Female Record Label Executives Call Grammys Organization "Out of Touch"

Six of music's most powerful women speak out about Grammy president Neil Portnow in an open letter obtained by The New York Times.
Queens, US
Photo by Dan MacMedan/WireImage

A week after this year's Grammys ceremony, Neil Portnow, the president of the Recording Academy, is still receiving criticism after he made comments suggesting women should "step up" if they want to win. Artists like Pink, Charli XCX, and Halsey have expressed outrage, and others are taking direct action to address the issues at hand.

Today, The New York Times obtained a letter signed by six of the most powerful female executives in the music industry. The letter sent to the Recording Academy's board of trustees holds signatures by Sylvia Rhone of Epic Records, Desiree Perez of Roc Nation, Julie Swidler of Sony Music, Julie Greenwald of Atlantic Records, and Michele Anthony and Jody Gerson of Universal Music Group. The women say Portnow is "woefully out of touch with today's music, the music business, and even more significantly, society."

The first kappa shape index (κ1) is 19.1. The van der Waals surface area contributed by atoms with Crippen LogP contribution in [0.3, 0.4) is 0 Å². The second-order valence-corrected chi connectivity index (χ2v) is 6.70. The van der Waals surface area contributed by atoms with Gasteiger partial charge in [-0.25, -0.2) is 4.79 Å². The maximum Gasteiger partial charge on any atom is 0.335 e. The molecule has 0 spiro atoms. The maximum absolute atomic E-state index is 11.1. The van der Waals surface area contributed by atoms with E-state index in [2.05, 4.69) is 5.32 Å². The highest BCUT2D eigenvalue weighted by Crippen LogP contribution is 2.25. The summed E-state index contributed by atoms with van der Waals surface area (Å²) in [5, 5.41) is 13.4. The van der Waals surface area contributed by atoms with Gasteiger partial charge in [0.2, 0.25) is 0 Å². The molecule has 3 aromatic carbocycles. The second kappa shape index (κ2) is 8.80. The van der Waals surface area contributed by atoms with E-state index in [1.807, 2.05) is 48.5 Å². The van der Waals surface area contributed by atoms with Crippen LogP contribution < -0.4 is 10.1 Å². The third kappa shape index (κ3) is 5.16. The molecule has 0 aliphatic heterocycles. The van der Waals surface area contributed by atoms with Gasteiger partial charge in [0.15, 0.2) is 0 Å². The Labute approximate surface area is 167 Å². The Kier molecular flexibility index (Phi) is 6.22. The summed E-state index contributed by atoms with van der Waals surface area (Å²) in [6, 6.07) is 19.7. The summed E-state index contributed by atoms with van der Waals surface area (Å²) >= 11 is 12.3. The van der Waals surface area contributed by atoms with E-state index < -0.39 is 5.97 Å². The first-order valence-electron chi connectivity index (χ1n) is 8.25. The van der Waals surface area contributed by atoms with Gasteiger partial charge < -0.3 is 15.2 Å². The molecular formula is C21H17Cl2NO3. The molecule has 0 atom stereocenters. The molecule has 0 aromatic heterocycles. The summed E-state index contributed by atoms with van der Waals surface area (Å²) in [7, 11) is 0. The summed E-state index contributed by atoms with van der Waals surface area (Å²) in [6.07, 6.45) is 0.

As the Times points out, they aren't calling for his resignation, but see his comments as a larger problem of the Grammys infrastructure. "Neil Portnow's comments are not a reflection of being 'inarticulate' in a single interview," the group wrote. "They are, unfortunately, emblematic of a much larger issue with the Naras [National Academy of Recording Arts and Sciences] organization as a whole on the broader set of inclusion issues across all demographics." The women want a fair review by the Academy's trustees, adding "as senior music executives with true commitment to the welfare of the organization and the music community, we hereby put ourselves forward for service."

Alessia Cara was the only woman to receive a Grammy during the televised broadcast, while SZA, who led the night with the most nominations left empty handed. Lorde turned down a joint performance slot and was the only woman highlighted in the Album of the Year category. According to a report by the Times, only 9.3 percent of nominees in the last six years have been women.

[Update February 5, 4:12 pm EST]: As of Monday afternoon, Portnow provided a response to the letter to The New York Times: "We appreciate the points raised in this letter and welcome the opportunity to work with these executives to address the issues of inclusion, representation, fairness, and diversity in our community. As we establish the details around our recently announced task force, we will be seek their input and guidance."

Kristin Corry is a staff writer at Noisey. Follow her on Twitter.